But many times over the last two days, I have wept.
On Saturday, an agency reuniting families sent a request for donations of items. While families have been held, there was little to collect in the way that churches do. The list was not long and many of the things you would expect: water and Gatorade, backpacks, pads, and snacks. I cried over one item, though: small stuffed animals. It wasn't the stuffed animals, but the descriptor given: "comfort items for the children."
My heart broke, the flood gates opened, and they haven't stopped.
It's a clinical descriptor, one I've heard before in education about child development. However, the deep place that I know it from is The Giver. If you haven't read the children's book, go get it and read it. I guarantee your local library has it. Like many of my favorite books, it's set in a dystopian time--future or past, I don't know. It is a world of sameness, though, and familial bonds have intentionally been destroyed. Children are born in one place, birthed by women of sturdy stock, but placed with families deemed more functional. Among many things, love is not a concept or a practice. Read the book; I promise that it's really good.
In that world, children are given specific clothes to mark transitions. Items come and go at specific times in development, as they do for all children in the community. One of those items is a comfort object. The main character's sister, Lily, is near to losing hers because of her age. It is, indeed, called a comfort object. She doesn't realize in other places, it would be called an elephant. She has had it since infancy and sleeps with it at night. After all, that's what comfort objects are for.
There's some horrible reality when this phrase from dystopian fiction comes barreling into requests from churches. Last night, I went to Target and bought ten small teddy bears as my family's contribution to the drive. Comfort objects.
My own childhood comfort object is stashed away at home. I've had it for more than thirty years now, a gift from family friends for my third birthday. At least that's what my family tells me. I don't remember getting Flop, but I do remember him always being with me. He's a pink rabbit, now faded to nearly gray. His eye and head were reattached by my grandmother, her stitches still visible. Like Flop's origins, my family remembers nighttime searches for him so that I could sleep. There were trips back to grandparents' houses to retrieve him and flashlights taken to the playhouse. He was necessary and loved. My mom still rolls her eyes when I mention him, remembering the many times she moved hell and high water to find him; she'd do it, again. He's still in my home for a reason.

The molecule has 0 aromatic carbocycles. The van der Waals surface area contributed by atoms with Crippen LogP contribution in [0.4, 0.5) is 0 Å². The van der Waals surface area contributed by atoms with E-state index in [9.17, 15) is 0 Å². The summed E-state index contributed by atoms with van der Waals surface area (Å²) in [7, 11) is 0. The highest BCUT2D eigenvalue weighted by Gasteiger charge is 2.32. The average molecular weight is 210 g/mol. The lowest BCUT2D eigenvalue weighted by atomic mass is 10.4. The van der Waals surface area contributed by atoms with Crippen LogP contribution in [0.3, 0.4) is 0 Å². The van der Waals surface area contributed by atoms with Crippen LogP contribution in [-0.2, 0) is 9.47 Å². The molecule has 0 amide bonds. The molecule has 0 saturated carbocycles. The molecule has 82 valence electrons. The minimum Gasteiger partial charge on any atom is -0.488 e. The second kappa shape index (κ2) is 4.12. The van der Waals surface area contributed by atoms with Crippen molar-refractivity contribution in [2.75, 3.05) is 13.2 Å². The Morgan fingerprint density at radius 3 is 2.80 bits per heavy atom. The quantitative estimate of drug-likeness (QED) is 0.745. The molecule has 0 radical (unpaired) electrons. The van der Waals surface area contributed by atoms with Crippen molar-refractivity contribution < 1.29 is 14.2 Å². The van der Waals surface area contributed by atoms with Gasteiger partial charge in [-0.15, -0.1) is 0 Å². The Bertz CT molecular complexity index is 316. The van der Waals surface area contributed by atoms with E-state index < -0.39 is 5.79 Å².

Maybe I would not cry so much for these children if I didn't have such an attachment for Flop. He represents a stability that every child deserves, from the bunny himself to the people who searched for him throughout my childhood. My parents still attend church with the people who bought him for me. There is so much stability wrapped up in that raggedy stuffed animal.
I am glad for these tears because we should mourn for these children who will never have that sort of stability in their lives. We should mourn for our complicity in their reality.
Strikingly, the best secular descriptor I have for the Reign of God also comes from The Giver. When the main character, Jonas, is realizing the gift he possesses, he catches a glimpse of red as he and his best friend are tossing an apple back and forth. In this world of sameness, most people do not see color. He only sees it occasionally and is never quite certain it was there and no one else sees it. When he does catch a glimpse, he wants to know more; it piques his curiosity. "Red" he learns later. "Red" describes this amazing thing.
I often think of that image. It's Matthew's "the kingdom of heaven is at hand" and all of the already and not yet of the Gospels. It's the upside down of Luke that God would choose the poor over the rich, the child over the leader, and the simple over the complex. It's beautiful and hopeful, even in the midst of threat.
As I write, people are dropping off the items needed. I have prayed over them many times today and will pray over them some more before handing them off. I hope they are at least a glimpse of something else. I don't care at all if the people receiving would call it the reign of God. I hope they see a glimpse of a world where hungry people are fed, thirsty people are handed water, and children are comforted. I hope they see a glimpse of the fact that many of us would not choose their reality for any one. I hope it is a beautiful, wonderful glimpse of something, anything else.
Here's hoping this little teddy bear does exceeds expectations in the Reign of God.